US Department Of Justice v. Apple Inc.

United States District Court for the Southern District of New York, 10 July 2013

In a civil antitrust suit, the district court ruled that Apple had conspired with five book publishers to increase the price of e-books for consumers, in a case that sees vertical pricing conduct subject to the per se rule.

On 10 July 2013, a United States District Court for the Southern District of New York found Apple liable for price-fixing e-books in the United States. The district court must now rule on the appropriate scope of an injunction sought by the Department of Justice. This article will explore the background of the e-book market, the legal allegations, the applicable antitrust laws, the district court's findings and its aftermath.

Background on the US ebook market

E-books are electronically formatted versions of printed books, designed to be read on an electronic device. It was not until 2004 when Phillips, Sony and ELink collaborated on Sony's LIBRIé that e-readers became commercially viable. Refinements in Sony's e-reader products and the eventual release of competitive products, like Amazon's Kindle in 2007, Kindle 2 in 2009, and Barnes & Noble's Nook in 2009, sharply increased consumer demand for electronic content.

Prior to Apple's entry into the ebook market in the US, book publishers used a traditional 'wholesale model' of retailing ebooks, whereby book publishers sold e-books (as well as hard cover and paperback books) to retailers at wholesale prices. Retailers would, in turn, sell e-books to consumers at retail prices. Because book publishers transferred title and risk of loss to the retailers, the retailers legally 'owned' the e-books and were thus free to set retail prices to consumers. Amazon, by far the largest online e-book retailer in the US, began to severely discount retail prices of e-books, setting retail prices far below wholesale prices. Amazon's strategy was obvious: lowering the price of e-books fostered greater demand for its highly profitable Kindle products. The book publishers, however, were unhappy with the declining retail prices of e-books and tried unsuccessfully to encourage Amazon to raise its below-cost pricing. Enter Apple.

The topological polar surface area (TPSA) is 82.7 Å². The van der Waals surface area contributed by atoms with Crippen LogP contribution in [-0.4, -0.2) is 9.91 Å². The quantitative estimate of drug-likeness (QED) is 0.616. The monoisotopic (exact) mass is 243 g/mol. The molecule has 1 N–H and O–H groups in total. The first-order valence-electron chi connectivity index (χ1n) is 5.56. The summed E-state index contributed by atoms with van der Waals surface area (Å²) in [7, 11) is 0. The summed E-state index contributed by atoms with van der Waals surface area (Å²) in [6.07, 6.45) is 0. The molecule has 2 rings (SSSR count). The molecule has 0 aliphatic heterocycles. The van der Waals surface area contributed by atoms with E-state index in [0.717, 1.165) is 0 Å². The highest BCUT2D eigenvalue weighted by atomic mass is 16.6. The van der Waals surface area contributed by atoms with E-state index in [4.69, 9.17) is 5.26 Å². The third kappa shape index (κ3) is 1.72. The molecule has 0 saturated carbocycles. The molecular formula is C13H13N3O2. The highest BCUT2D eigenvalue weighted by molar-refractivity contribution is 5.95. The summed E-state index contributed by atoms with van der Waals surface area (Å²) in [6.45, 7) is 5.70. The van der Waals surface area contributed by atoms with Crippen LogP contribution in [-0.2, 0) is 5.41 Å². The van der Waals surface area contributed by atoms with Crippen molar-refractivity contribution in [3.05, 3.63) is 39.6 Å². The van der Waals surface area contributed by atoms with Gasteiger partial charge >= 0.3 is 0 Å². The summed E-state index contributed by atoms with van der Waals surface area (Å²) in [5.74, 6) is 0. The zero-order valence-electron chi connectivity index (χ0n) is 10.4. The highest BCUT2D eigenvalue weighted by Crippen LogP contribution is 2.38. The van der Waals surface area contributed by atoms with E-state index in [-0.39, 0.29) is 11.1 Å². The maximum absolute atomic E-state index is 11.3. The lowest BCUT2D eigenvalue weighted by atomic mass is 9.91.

Apple considered entering the ebook market through its new online bookstore called iBooks that was to be offered in conjunction with the launch of Apple's iPad in January of 2010. As a new entrant, Apple intended to transform the consumer's e-reading experience through product innovations, including changes to e-reading software, enabling consumer selfpublication, colour viewing, audio and video capabilities, and significantly expanding the e-book market through its extensive distribution network. Apple, however, took a dim view of the wholesale model and in its place proposed to the book publishers an alternative 'agency model.' Under the agency model, book publishers would retain title and risk of loss to all e-books (i.e., the book publishers retained legal ownership of the e-books) and Apple would sell the e-books as their agent. Under the agency model, the book publishers, not Apple, would set retail prices and pay Apple a 30% agency commission. In its agency contracts, Apple required a retail most-favoured-nation provision ensuring that Apple could match the lowest retail price listed on any competitor's e-bookstore. Apple eventually entered into separate agency agreements with some, but not all, e-book book publishers. During this same period, some ebook publishers also entered into...

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